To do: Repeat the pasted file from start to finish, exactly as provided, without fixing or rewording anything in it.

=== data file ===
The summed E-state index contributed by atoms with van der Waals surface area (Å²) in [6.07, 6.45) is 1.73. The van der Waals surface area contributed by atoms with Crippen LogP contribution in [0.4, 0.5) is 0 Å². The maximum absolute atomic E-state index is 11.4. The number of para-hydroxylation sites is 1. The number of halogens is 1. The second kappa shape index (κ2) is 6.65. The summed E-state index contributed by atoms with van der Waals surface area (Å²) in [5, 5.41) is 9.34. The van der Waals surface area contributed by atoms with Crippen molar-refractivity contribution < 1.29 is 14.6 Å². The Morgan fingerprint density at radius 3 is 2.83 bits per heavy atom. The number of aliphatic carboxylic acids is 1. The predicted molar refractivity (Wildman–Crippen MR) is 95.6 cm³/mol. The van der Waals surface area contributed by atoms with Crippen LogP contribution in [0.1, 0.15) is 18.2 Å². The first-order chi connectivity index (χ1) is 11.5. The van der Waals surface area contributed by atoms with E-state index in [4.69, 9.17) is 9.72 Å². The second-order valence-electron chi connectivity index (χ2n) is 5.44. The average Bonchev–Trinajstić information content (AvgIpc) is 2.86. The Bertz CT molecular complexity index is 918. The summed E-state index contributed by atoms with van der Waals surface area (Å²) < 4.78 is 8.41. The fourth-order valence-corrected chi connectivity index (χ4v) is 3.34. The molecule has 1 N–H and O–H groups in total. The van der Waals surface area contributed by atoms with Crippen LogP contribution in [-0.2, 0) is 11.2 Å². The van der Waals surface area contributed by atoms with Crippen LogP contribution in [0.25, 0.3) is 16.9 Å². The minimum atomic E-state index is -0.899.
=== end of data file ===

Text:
The summed E-state index contributed by atoms with van der Waals surface area (Å²) in [6.07, 6.45) is 1.73. The van der Waals surface area contributed by atoms with Crippen LogP contribution in [0.4, 0.5) is 0 Å². The maximum absolute atomic E-state index is 11.4. The number of para-hydroxylation sites is 1. The number of halogens is 1. The second kappa shape index (κ2) is 6.65. The summed E-state index contributed by atoms with van der Waals surface area (Å²) in [5, 5.41) is 9.34. The van der Waals surface area contributed by atoms with Crippen molar-refractivity contribution < 1.29 is 14.6 Å². The Morgan fingerprint density at radius 3 is 2.83 bits per heavy atom. The number of aliphatic carboxylic acids is 1. The predicted molar refractivity (Wildman–Crippen MR) is 95.6 cm³/mol. The van der Waals surface area contributed by atoms with Crippen LogP contribution in [0.1, 0.15) is 18.2 Å². The first-order chi connectivity index (χ1) is 11.5. The van der Waals surface area contributed by atoms with E-state index in [4.69, 9.17) is 9.72 Å². The second-order valence-electron chi connectivity index (χ2n) is 5.44. The average Bonchev–Trinajstić information content (AvgIpc) is 2.86. The Bertz CT molecular complexity index is 918. The summed E-state index contributed by atoms with van der Waals surface area (Å²) < 4.78 is 8.41. The fourth-order valence-corrected chi connectivity index (χ4v) is 3.34. The molecule has 1 N–H and O–H groups in total. The van der Waals surface area contributed by atoms with Crippen LogP contribution in [-0.2, 0) is 11.2 Å². The van der Waals surface area contributed by atoms with Crippen LogP contribution in [0.25, 0.3) is 16.9 Å². The minimum atomic E-state index is -0.899.